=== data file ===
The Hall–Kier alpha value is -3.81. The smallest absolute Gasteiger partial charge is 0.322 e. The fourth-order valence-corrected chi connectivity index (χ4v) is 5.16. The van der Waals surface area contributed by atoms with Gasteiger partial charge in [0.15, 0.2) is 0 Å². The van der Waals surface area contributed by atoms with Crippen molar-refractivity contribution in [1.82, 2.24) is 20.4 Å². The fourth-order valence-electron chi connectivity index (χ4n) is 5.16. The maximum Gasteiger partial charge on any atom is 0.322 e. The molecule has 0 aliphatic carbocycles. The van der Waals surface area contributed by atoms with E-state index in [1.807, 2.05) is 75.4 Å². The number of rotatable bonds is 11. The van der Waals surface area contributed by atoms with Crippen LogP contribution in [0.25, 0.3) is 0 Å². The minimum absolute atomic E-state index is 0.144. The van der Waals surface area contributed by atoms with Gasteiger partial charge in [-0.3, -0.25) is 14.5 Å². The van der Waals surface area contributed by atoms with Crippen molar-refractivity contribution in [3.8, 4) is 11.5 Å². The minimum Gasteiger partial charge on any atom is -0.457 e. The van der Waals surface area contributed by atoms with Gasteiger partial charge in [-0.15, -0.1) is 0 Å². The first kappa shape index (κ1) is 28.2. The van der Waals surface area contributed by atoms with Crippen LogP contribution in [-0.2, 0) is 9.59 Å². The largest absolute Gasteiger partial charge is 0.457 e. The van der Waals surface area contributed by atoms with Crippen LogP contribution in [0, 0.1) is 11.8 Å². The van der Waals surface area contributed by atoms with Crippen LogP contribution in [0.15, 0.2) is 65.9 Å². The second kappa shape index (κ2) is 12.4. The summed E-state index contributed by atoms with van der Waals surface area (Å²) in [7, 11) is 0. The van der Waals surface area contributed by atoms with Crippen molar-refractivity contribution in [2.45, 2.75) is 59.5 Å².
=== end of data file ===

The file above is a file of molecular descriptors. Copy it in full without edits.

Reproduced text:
The Hall–Kier alpha value is -3.81. The smallest absolute Gasteiger partial charge is 0.322 e. The fourth-order valence-corrected chi connectivity index (χ4v) is 5.16. The van der Waals surface area contributed by atoms with Gasteiger partial charge in [0.15, 0.2) is 0 Å². The van der Waals surface area contributed by atoms with Crippen molar-refractivity contribution in [1.82, 2.24) is 20.4 Å². The fourth-order valence-electron chi connectivity index (χ4n) is 5.16. The maximum Gasteiger partial charge on any atom is 0.322 e. The molecule has 0 aliphatic carbocycles. The van der Waals surface area contributed by atoms with E-state index in [1.807, 2.05) is 75.4 Å². The number of rotatable bonds is 11. The van der Waals surface area contributed by atoms with Crippen LogP contribution in [0.25, 0.3) is 0 Å². The minimum absolute atomic E-state index is 0.144. The van der Waals surface area contributed by atoms with Gasteiger partial charge in [-0.3, -0.25) is 14.5 Å². The van der Waals surface area contributed by atoms with Crippen molar-refractivity contribution in [3.8, 4) is 11.5 Å². The minimum Gasteiger partial charge on any atom is -0.457 e. The van der Waals surface area contributed by atoms with Gasteiger partial charge in [-0.15, -0.1) is 0 Å². The first kappa shape index (κ1) is 28.2. The van der Waals surface area contributed by atoms with Crippen LogP contribution in [-0.2, 0) is 9.59 Å². The largest absolute Gasteiger partial charge is 0.457 e. The van der Waals surface area contributed by atoms with Crippen LogP contribution in [0, 0.1) is 11.8 Å². The van der Waals surface area contributed by atoms with Crippen LogP contribution in [0.15, 0.2) is 65.9 Å². The second kappa shape index (κ2) is 12.4. The summed E-state index contributed by atoms with van der Waals surface area (Å²) in [7, 11) is 0. The van der Waals surface area contributed by atoms with Crippen molar-refractivity contribution in [2.45, 2.75) is 59.5 Å².